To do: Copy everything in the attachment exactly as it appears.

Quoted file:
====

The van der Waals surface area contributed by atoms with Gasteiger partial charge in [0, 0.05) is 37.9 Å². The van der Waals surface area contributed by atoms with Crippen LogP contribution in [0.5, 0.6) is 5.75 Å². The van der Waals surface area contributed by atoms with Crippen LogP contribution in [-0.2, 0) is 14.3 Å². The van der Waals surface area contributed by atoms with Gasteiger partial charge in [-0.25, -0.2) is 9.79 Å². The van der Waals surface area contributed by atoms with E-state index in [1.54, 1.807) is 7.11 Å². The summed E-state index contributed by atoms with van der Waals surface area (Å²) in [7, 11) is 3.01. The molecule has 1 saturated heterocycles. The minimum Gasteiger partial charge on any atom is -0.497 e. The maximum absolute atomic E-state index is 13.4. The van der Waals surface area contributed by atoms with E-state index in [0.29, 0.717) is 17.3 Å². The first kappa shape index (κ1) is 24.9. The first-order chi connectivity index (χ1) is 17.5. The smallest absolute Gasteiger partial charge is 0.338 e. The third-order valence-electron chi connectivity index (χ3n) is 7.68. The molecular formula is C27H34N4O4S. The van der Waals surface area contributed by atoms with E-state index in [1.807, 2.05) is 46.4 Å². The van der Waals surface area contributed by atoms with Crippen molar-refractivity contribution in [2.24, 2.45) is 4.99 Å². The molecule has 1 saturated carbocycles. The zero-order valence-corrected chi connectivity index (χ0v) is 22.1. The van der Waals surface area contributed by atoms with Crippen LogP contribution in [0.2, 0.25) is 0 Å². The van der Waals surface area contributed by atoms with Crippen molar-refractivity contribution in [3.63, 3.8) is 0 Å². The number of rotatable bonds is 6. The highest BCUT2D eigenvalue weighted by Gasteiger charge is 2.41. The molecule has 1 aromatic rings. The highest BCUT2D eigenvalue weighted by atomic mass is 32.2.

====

The van der Waals surface area contributed by atoms with Gasteiger partial charge in [0, 0.05) is 37.9 Å². The van der Waals surface area contributed by atoms with Crippen LogP contribution in [0.5, 0.6) is 5.75 Å². The van der Waals surface area contributed by atoms with Crippen LogP contribution in [-0.2, 0) is 14.3 Å². The van der Waals surface area contributed by atoms with Gasteiger partial charge in [-0.25, -0.2) is 9.79 Å². The van der Waals surface area contributed by atoms with E-state index in [1.54, 1.807) is 7.11 Å². The summed E-state index contributed by atoms with van der Waals surface area (Å²) in [7, 11) is 3.01. The molecule has 1 saturated heterocycles. The minimum Gasteiger partial charge on any atom is -0.497 e. The maximum absolute atomic E-state index is 13.4. The van der Waals surface area contributed by atoms with E-state index in [0.29, 0.717) is 17.3 Å². The first kappa shape index (κ1) is 24.9. The first-order chi connectivity index (χ1) is 17.5. The smallest absolute Gasteiger partial charge is 0.338 e. The third-order valence-electron chi connectivity index (χ3n) is 7.68. The molecular formula is C27H34N4O4S. The van der Waals surface area contributed by atoms with E-state index in [1.807, 2.05) is 46.4 Å². The van der Waals surface area contributed by atoms with Crippen molar-refractivity contribution in [2.24, 2.45) is 4.99 Å². The molecule has 1 saturated carbocycles. The zero-order valence-corrected chi connectivity index (χ0v) is 22.1. The van der Waals surface area contributed by atoms with Crippen LogP contribution in [0.2, 0.25) is 0 Å². The van der Waals surface area contributed by atoms with Crippen molar-refractivity contribution in [3.63, 3.8) is 0 Å². The number of rotatable bonds is 6. The highest BCUT2D eigenvalue weighted by Gasteiger charge is 2.41. The molecule has 1 aromatic rings. The highest BCUT2D eigenvalue weighted by atomic mass is 32.2.